But here's the thing: "Fleabag's" first season was pretty great as well, and it received exactly zero Emmy nominations. You'd imagine more voters know about it now, but as "Green Book's" best picture win at this year's Oscars again reminded us, critics don't vote for awards. Any television academy member who ignores "Fleabag" should be required to go to confession and divulge their sins. And, no, they would absolutely not deserve a hot priest as an audience.
Will Trevor Noah's "Daily Show" campaign backfire?
Speaking of "Green Book," Trevor Noah and his "Daily Show" writers devised the year's most contentious Emmy campaign merely by invoking the 2019 Academy Award winner. "Don't 'Green Book' this one, guys" read the tagline of billboards and posters featuring an image of the late-night host plastered all over Los Angeles and New York.
Noah says he wanted to poke a little fun at awards show controversies, but some people didn't appreciate the joke.
"He does know 'Green Book' won the Oscar, right?" asked one voter, who, citing television academy protocol, asked not to be identified. "'Don't "Green Book" this?' You got it. I'll vote for Bill Maher."
Last year, "The Daily Show" earned its first series nomination since Jon Stewart left the show in 2015. The variety talk category is always competitive, and voters have been known to banish contenders for missteps. ("The Tonight Show" hasn't been nominated since host Jimmy Fallon tousled Donald Trump's hair weeks before the 2016 election.) Since many television academy members are the same voters who rewarded "Green Book" at the Oscars, Noah might regret that "Don't 'Green Book' this one, guys" line. I mean, Seth Meyers deserves to be nominated one of these years, and could easily take his place.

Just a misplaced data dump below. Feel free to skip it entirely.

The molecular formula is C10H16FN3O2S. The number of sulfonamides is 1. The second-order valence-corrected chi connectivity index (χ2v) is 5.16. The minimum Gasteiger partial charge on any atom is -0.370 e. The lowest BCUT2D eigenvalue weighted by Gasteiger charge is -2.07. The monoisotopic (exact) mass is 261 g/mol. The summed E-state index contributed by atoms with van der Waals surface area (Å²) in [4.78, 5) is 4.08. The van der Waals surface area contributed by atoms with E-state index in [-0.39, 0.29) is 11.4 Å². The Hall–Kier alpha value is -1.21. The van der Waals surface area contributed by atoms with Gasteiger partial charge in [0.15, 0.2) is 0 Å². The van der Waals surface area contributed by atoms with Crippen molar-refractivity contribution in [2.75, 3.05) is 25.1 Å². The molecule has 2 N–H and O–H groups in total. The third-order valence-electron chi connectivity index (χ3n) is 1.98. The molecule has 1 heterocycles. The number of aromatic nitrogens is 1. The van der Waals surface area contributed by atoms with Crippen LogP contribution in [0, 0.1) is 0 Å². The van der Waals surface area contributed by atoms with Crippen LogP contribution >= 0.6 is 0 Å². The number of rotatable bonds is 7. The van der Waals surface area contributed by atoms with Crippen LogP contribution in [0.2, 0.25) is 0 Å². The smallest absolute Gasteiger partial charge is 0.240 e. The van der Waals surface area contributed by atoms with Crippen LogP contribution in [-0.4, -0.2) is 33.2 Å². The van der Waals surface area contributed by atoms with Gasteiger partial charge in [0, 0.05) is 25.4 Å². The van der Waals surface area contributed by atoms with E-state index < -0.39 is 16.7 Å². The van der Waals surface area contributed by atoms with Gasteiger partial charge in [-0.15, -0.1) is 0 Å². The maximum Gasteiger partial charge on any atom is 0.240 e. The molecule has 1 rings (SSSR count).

Will Emmy voters get emotional over departing shows?
Seven TV series – "The Dick Van Dyke Show," "The Mary Tyler Moore Show," "Upstairs, Downstairs," "Barney Miller," "Everybody Loves Raymond," "The Sopranos" and "Breaking Bad" – have won series Emmys for their farewell seasons. "Game of Thrones" and "Veep" could both join that select list, and it's pretty much a lock that Julia Louis-Dreyfus will have to make a bit more room in her trophy cabinet for her brutally brilliant turn as Selina Meyer on "Veep."
But other past Emmy favorites are saying goodbye too. Once upon a time, Jim Parsons won two Emmys for "The Big Bang Theory," and the series itself was nominated four times, most recently in 2014. "House of Cards" isn't a popular pick anymore, but Robin Wright and Michael Kelly aren't to blame for that. "Broad City," "Jane the Virgin," "Crazy Ex-Girlfriend" and "Catastrophe" have all been woefully overlooked over the years. It's never too late to make amends.
And Waller-Bridge swears (in every sense of the word) that "Fleabag's" second season will be its last. There won't be any shortage of pleading for her to change her mind, but hopefully voters will take Waller-Bridge at her word and honor the show while they have the chance.
Jharrel Jerome delivered the goods in "When They See Us." Will voters respond?
Name recognition plays a big part in Emmy voting, and the contest for lead actor in a limited series or movie sports the likes of Anthony Hopkins ("King Lear"), Benedict Cumberbatch ("Brexit"), Benicio Del Toro ("Escape at Dannemora"), Hugh Grant ("A Very English Scandal") and two recent Oscar winners, Mahershala Ali ("True Detective") and Sam Rockwell ("Fosse/Verdon"). And the brilliant Jared Harris ("Chernobyl") will be familiar to Emmy voters who rewarded "Mad Men" over the years.
So Jerome, largely unknown outside a notable supporting turn in "Moonlight," faces an uphill battle. But he may be the best in the category. Jerome is the one actor in "When They See Us" to play his character (Korey Wise) as both a teen and an adult, and he gives a tour-de-force turn in the series' fourth and final episode, which focuses on the young man's harrowing incarceration. Did enough voters see the series through? We'll find out Tuesday.